Sushila Blackman, ed. Graceful Exits: How Great Beings Die—Death Stories of Hindu, Tibetan Buddhist, and Zen Masters. Paperback, 158 pages.
If you have ever wondered how truly great spiritual masters leave this Earth, here are 108 accounts of varying lengths that will put your mind at ease: They die in the same spontaneous, easeful manner with which they live out their destinies.
This is a book that confirms to the reader that the great masters neither fear death nor seek to avoid it. On the contrary, they plunge into the jaws of death almost joyously or at least indifferently, since they know that it is just another beginning. For all of them, death is a nonevent. They are not anxious about losing anything, for they have already let everything go as part of their spiritual life. In the end, what the ordinary person dreads is the loss of his or her sense of identity—the cherished ego—and this all the masters referred to here came to appreciate as a powerful illusion.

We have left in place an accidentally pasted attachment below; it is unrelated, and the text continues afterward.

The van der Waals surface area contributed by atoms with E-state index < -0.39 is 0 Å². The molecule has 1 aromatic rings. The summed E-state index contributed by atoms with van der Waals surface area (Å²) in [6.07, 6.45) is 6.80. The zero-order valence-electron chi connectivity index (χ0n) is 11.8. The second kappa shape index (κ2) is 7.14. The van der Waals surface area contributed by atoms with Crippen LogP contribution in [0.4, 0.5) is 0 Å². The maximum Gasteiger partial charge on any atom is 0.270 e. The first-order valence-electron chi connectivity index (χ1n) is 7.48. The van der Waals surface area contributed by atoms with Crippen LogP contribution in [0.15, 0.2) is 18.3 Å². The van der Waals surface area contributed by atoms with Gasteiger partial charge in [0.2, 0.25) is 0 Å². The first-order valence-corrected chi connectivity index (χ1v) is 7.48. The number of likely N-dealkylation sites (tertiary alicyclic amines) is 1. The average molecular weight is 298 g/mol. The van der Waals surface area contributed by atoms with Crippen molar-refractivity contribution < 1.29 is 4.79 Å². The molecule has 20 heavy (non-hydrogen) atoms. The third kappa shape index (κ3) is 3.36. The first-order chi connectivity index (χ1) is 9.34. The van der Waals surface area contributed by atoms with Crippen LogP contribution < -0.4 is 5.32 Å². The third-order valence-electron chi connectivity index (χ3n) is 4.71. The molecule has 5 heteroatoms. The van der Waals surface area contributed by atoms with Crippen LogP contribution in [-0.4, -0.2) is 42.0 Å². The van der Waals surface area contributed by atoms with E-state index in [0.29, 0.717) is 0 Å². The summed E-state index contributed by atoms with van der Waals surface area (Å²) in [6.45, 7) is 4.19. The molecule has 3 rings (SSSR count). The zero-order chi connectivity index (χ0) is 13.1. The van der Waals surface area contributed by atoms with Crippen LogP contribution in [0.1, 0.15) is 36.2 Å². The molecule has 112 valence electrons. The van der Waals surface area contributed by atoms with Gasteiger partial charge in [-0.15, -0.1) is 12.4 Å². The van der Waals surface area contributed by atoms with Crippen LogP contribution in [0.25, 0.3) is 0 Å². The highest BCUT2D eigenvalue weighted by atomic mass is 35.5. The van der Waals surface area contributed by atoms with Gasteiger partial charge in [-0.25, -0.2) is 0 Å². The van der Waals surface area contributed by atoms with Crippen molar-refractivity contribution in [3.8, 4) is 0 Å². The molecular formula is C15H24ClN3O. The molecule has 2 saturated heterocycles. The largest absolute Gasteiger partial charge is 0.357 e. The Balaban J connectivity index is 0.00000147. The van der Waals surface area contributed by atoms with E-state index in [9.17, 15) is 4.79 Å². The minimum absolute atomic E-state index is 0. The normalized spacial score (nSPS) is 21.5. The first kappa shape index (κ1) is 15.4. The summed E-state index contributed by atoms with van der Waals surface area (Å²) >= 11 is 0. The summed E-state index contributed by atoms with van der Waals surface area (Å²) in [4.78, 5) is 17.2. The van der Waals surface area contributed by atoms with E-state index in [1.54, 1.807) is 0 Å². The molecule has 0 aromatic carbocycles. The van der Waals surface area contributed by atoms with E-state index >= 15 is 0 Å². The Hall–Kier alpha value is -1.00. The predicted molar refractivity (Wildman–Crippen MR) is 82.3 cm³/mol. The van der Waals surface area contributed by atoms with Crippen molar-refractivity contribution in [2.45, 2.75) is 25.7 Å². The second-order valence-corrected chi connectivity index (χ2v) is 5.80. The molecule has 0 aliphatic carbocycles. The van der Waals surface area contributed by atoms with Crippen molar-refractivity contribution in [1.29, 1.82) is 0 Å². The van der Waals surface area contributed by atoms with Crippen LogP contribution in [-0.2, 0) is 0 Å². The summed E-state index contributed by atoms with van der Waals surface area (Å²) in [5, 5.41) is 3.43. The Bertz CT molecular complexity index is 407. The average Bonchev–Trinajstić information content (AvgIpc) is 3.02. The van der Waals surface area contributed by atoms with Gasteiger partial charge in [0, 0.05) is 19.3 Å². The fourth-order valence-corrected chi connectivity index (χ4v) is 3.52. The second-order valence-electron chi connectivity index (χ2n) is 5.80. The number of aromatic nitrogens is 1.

Sushila Blackman, who was a disciple of the famous Swami Muktananda, harvested her many examples from the rich field of Hindu and Buddhist literature. Each anecdote is a priceless gem, and collectively they instruct the reader to be more serious about rightful living than death itself. If we live rightly, we also will die rightly. That means quite simply: Without becoming morose, we must jettison our attachments to all ephemeral things and focus on cultivating honest awareness. This wonderful book is a timely reminder for everyone, since we never know when our time comes to bid the body and the world as we know it goodbye. In that moment, we have nothing except our spiritual strength.
After completing this anthology, the author died peacefully, no doubt having benefited enormously from contemplating the graceful exits of great teachers. Despite its subject matter, this book is a veritable gospel of hope.
Copyright ©2006 by Georg Feuerstein. All rights reserved.
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